Figure 1 Child care

COVID-19 day care centre closures and parental time use 2         

Differences in paid work and housework

In Figure 2, we see that mothers without day care spend less time on paid work (-56 minutes) and more time on housework (+32 mins). There is a particularly large increase in time spent doing housework while spending time with a child (+43 mins). The drop in paid work is consistent with research showing that the expansion of day care in Germany increased employment of mothers (e.g. Müller and Wrohlich 2020). Instead of doing paid work, mothers without day care are multi-tasking housework and child care. The increase in housework may partly reflect the extra cooking, cleaning, and so on that is required when a child spends more time at home. For fathers, there is little difference in either paid work or housework, but there is an increase in housework while a child is at home, suggesting a little multi-tasking by fathers without day care, too. 

One might expect the paid work effects to be slightly less pronounced for the recent closures. Mothers will aim to keep their jobs during temporary closures by various means: multi-tasking paid work and child care, working in the evenings, or getting their spouse to do an equal share. Nevertheless, the additional child care responsibilities are likely to fall more heavily on women since day care appears to make little difference for fathers under usual circumstances. These results relate to an emerging literature on the gender dimension of the crisis (Alon et al. 2020, Koebe et al. 2020). Many mothers will likely have to reduce their hours worked which, depending on the arrangement, will impact their earnings and household income. Such effects will be largest for mothers who cannot work from home (typically already lower earners). Mothers who are able to do paid work in the evenings, or multi-task with child care, will likely have to reduce their leisure time or even sleep (we discuss the impact on these activities in our paper). Finally, in some cases ‘getting the father to help’ may itself prove to be a costly bargaining process. Overall, the findings suggest that the COVID-19 closures will have adverse impacts on household earnings and wellbeing, as well as social and gender equality.3

Figure 2 Non-child care activities

COVID-19 day care centre closures and parental time use 3

COVID-19 day care centre closures and parental time use 4


We have shown the impact on parents’ time use of their youngest child not being at day care in a context where non-attendance is often due to lack of available day care places. A major difference to consider in the context of COVID-19 closures is that they are expected to be temporary; in most cases, a temporary loss of child care will not change employment status. Nevertheless, we expect fairly similar effects in many cases: reduced parental activities with children in the additional time; reduced paid work, especially for women; and an otherwise more stressful time allocation (more housework, less leisure). Policy responses should consider the impacts of these changed allocations on child development, gender equality, household income, societal inequality, and family wellbeing.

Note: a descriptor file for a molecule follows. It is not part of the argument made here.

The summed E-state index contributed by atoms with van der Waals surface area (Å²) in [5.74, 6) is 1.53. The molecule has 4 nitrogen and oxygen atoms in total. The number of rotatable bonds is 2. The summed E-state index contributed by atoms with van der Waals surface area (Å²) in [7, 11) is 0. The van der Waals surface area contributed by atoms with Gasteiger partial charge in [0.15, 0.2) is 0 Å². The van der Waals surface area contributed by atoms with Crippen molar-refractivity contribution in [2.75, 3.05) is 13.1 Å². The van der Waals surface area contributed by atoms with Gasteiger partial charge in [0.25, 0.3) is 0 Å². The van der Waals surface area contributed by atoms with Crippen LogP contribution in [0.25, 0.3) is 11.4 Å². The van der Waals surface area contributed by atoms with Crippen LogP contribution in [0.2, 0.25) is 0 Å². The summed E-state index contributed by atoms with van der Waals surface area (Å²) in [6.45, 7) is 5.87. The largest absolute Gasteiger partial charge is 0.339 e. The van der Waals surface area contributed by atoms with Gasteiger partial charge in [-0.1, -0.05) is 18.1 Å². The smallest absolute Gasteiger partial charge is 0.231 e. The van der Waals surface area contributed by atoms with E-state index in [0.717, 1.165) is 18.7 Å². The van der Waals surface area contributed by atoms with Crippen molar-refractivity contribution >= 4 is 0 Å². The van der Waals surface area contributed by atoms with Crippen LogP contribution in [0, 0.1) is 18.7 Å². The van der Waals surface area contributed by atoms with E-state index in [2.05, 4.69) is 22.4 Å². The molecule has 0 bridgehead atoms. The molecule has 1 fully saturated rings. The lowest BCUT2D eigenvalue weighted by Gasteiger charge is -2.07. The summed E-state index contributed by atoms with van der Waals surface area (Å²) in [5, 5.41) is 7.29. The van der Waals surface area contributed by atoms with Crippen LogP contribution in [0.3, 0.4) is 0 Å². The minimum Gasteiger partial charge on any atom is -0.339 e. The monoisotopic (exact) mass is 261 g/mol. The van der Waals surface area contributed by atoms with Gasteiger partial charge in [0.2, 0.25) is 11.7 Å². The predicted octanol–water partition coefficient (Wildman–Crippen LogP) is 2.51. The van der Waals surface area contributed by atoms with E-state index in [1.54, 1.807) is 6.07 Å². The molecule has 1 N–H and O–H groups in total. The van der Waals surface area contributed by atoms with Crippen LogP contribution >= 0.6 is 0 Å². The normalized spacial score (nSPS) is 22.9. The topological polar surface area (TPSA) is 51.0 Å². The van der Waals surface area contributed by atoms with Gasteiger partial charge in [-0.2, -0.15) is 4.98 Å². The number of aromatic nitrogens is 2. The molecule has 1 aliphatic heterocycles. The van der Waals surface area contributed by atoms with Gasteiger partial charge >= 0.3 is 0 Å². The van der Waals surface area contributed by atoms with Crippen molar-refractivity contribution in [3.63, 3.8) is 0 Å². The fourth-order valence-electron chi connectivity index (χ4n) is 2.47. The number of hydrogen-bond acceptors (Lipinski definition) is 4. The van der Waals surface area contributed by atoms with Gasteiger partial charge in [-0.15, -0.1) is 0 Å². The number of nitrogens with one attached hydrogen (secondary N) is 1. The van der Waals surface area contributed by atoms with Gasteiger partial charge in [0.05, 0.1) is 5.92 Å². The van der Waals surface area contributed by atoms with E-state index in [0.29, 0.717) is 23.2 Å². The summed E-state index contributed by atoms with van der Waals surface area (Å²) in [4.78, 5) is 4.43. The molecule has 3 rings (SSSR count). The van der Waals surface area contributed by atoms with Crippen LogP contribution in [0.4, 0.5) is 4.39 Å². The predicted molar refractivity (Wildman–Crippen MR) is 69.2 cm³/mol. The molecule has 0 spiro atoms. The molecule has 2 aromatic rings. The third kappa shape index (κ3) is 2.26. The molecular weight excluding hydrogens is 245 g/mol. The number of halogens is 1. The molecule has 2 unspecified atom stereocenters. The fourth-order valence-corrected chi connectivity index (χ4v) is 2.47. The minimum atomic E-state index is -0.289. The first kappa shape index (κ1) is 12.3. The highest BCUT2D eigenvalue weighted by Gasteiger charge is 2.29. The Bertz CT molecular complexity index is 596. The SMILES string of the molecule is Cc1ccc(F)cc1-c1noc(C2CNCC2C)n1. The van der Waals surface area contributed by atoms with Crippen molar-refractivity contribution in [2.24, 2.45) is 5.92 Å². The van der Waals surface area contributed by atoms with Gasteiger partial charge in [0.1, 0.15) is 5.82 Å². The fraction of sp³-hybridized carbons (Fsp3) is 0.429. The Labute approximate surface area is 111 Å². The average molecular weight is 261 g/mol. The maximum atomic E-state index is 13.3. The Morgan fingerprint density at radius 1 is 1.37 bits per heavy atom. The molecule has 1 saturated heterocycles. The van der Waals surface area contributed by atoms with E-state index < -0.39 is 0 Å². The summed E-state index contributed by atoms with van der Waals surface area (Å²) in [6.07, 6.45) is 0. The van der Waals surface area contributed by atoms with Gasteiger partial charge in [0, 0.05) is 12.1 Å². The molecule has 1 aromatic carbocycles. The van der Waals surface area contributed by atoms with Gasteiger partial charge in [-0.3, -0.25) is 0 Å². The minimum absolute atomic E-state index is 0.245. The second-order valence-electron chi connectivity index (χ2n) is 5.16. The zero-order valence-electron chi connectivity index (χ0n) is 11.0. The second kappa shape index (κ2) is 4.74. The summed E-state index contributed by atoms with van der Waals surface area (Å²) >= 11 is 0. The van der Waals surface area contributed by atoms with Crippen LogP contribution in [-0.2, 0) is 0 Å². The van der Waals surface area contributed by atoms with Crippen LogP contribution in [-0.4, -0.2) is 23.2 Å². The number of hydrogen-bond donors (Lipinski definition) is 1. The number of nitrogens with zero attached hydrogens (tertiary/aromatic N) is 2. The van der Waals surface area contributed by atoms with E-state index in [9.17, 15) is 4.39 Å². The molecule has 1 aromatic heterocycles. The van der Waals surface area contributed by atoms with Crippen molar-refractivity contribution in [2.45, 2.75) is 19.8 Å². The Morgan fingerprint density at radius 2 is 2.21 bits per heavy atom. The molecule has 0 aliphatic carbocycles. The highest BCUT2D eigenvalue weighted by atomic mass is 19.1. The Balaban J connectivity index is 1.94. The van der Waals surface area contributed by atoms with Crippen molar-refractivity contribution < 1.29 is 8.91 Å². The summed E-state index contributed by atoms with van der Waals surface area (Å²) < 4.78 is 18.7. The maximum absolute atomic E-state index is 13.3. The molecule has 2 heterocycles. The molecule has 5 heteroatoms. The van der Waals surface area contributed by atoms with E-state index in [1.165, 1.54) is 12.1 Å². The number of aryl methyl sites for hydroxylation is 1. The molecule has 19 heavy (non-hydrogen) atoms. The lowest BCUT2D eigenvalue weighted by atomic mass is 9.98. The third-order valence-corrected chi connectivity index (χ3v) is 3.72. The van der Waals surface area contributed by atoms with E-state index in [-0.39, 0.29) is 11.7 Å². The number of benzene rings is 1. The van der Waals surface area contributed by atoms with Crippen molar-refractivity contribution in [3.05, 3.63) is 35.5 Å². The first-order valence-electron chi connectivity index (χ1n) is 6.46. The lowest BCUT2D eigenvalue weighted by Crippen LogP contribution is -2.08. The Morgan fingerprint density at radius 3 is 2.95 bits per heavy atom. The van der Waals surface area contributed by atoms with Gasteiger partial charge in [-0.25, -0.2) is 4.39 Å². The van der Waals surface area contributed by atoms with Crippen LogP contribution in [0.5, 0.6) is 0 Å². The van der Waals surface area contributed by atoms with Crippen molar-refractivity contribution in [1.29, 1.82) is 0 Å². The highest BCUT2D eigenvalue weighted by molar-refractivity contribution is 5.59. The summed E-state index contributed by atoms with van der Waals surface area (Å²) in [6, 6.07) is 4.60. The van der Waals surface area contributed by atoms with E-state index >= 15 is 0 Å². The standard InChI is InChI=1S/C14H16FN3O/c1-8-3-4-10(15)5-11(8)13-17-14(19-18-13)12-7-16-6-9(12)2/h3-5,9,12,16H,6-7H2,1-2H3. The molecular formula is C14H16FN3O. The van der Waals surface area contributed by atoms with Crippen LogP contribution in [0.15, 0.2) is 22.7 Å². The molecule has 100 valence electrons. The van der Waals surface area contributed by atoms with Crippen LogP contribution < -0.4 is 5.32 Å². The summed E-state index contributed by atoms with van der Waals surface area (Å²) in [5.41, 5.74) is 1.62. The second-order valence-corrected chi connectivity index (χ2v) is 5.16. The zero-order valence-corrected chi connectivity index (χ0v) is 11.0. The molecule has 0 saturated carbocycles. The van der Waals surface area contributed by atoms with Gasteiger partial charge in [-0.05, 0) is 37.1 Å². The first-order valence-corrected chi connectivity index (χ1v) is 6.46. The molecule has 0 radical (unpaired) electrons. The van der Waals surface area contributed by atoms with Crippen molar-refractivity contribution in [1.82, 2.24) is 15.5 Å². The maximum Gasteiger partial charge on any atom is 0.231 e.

Alon, T, M Doepke, J Olmstead-Rumsey and M Tertilt (2020), “The Impact of COVID-19 on Gender Equality“, mimeo.

Burgess, S and H H Sievertsen (2020), “Schools, Skills, and Learning: The Impact of COVID-19 on Education”, VoxEU.org. 

Cornelissen, T, C Dustmann, A Raute and U Schönberg (2018), “Who benefits from universal child care? Estimating marginal returns to early child care attendance”, Journal of Political Economy, 126(6): 2356-2409.

Cosaert, S, A Theloudis and B Verheyden (2020), “Togetherness in the Household”, Luxembourg Institute of Socio-Economic Research (LISER) Working Paper Series 1.

Koebe, J, C Samtleben, A Schrenker and A Zucco (2020), “Systemrelevant und dennoch kaum anerkannt: Das Lohn-und Prestigeniveau unverzichtbarer Berufe in Zeiten von Corona”, (No. 28) DIW Berlin, German Institute for Economic Research.

Gimenez-Nadal, J I and A Sevilla (2012), “Trends in time allocation: A cross-country analysis”, European Economic Review, 56(6): 1338-1359.

Havnes, T and M Mogstad (2015), “Is universal child care leveling the playing field?”, Journal of Public Economics, 127: 100-114.

Jessen, J, C K Spiess and S Waights (2020), “The Impact of Center-based Care on Parenting Activities“, mimeo.

Moroni, G, C Nicoletti and E Tominey (2020), “Children’s socio-emotional skills and the home environment during the COVID-19 crisis”, VoxEU.org. 

Müller, K-U and K Wrohlich (2020), “Does Subsidized Care for Toddlers Increase Maternal Labor Supply? Evidence from a Large-scale Expansion of Early Childcare”, Labour Economics.

UNESCO (2020), Global monitoring of school closures caused by COVID-19 (last retrieved 9 April).


1 For data reasons, we additionally restrict to families with one child under the age of ten but, as we discuss in our paper, we expect the results to generalise in a broad manner to other families.

2 The differences are conditional on dummies for child age (in years), which significantly determines both time spent on child care and attendance at a day-care centre. All plots show average time use at the sample means for child age dummies. 

3 While the effects on gender equality are likely to be negative in the short to medium-run, Alon et al. (2020) also discuss opposing forces in the long run. Women may disproportionally benefit from more flexible work arrangements currently being adopted and fathers may also increase their care involvement during this crisis, which could lead to a change in gender-specific norms regarding childrearing.